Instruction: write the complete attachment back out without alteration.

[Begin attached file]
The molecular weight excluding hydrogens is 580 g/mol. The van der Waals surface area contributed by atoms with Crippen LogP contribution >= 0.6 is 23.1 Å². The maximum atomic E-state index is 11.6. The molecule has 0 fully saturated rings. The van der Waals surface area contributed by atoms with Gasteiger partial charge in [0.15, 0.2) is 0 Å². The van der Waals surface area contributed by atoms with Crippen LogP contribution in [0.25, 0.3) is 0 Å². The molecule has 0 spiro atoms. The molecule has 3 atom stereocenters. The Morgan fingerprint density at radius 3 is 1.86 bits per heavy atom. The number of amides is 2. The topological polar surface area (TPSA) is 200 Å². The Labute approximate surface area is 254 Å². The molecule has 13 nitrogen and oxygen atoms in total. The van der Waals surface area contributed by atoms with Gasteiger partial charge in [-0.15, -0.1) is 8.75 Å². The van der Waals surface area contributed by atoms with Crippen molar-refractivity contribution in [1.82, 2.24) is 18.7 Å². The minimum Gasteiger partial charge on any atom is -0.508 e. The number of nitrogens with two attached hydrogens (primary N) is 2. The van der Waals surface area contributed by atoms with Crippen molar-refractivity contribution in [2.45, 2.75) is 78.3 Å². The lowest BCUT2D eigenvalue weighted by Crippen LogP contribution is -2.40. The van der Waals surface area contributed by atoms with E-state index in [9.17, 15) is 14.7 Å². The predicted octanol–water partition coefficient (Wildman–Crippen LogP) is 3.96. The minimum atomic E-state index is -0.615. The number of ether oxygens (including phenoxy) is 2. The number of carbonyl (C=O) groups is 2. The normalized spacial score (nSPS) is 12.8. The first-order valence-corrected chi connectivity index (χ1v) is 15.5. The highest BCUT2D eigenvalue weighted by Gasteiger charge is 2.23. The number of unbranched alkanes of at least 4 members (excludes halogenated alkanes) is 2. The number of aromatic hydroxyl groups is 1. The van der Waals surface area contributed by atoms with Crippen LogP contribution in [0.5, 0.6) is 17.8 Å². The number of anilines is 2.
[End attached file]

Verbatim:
The molecular weight excluding hydrogens is 580 g/mol. The van der Waals surface area contributed by atoms with Crippen LogP contribution >= 0.6 is 23.1 Å². The maximum atomic E-state index is 11.6. The molecule has 0 fully saturated rings. The van der Waals surface area contributed by atoms with Gasteiger partial charge in [0.15, 0.2) is 0 Å². The van der Waals surface area contributed by atoms with Crippen LogP contribution in [0.25, 0.3) is 0 Å². The molecule has 0 spiro atoms. The molecule has 3 atom stereocenters. The Morgan fingerprint density at radius 3 is 1.86 bits per heavy atom. The number of amides is 2. The topological polar surface area (TPSA) is 200 Å². The Labute approximate surface area is 254 Å². The molecule has 13 nitrogen and oxygen atoms in total. The van der Waals surface area contributed by atoms with Gasteiger partial charge in [-0.15, -0.1) is 8.75 Å². The van der Waals surface area contributed by atoms with Crippen molar-refractivity contribution in [1.82, 2.24) is 18.7 Å². The minimum Gasteiger partial charge on any atom is -0.508 e. The number of nitrogens with two attached hydrogens (primary N) is 2. The van der Waals surface area contributed by atoms with Crippen molar-refractivity contribution in [2.45, 2.75) is 78.3 Å². The lowest BCUT2D eigenvalue weighted by Crippen LogP contribution is -2.40. The van der Waals surface area contributed by atoms with E-state index in [9.17, 15) is 14.7 Å². The predicted octanol–water partition coefficient (Wildman–Crippen LogP) is 3.96. The minimum atomic E-state index is -0.615. The number of ether oxygens (including phenoxy) is 2. The number of carbonyl (C=O) groups is 2. The normalized spacial score (nSPS) is 12.8. The first-order valence-corrected chi connectivity index (χ1v) is 15.5. The highest BCUT2D eigenvalue weighted by Gasteiger charge is 2.23. The number of unbranched alkanes of at least 4 members (excludes halogenated alkanes) is 2. The number of aromatic hydroxyl groups is 1. The van der Waals surface area contributed by atoms with Crippen LogP contribution in [0.5, 0.6) is 17.8 Å². The number of anilines is 2.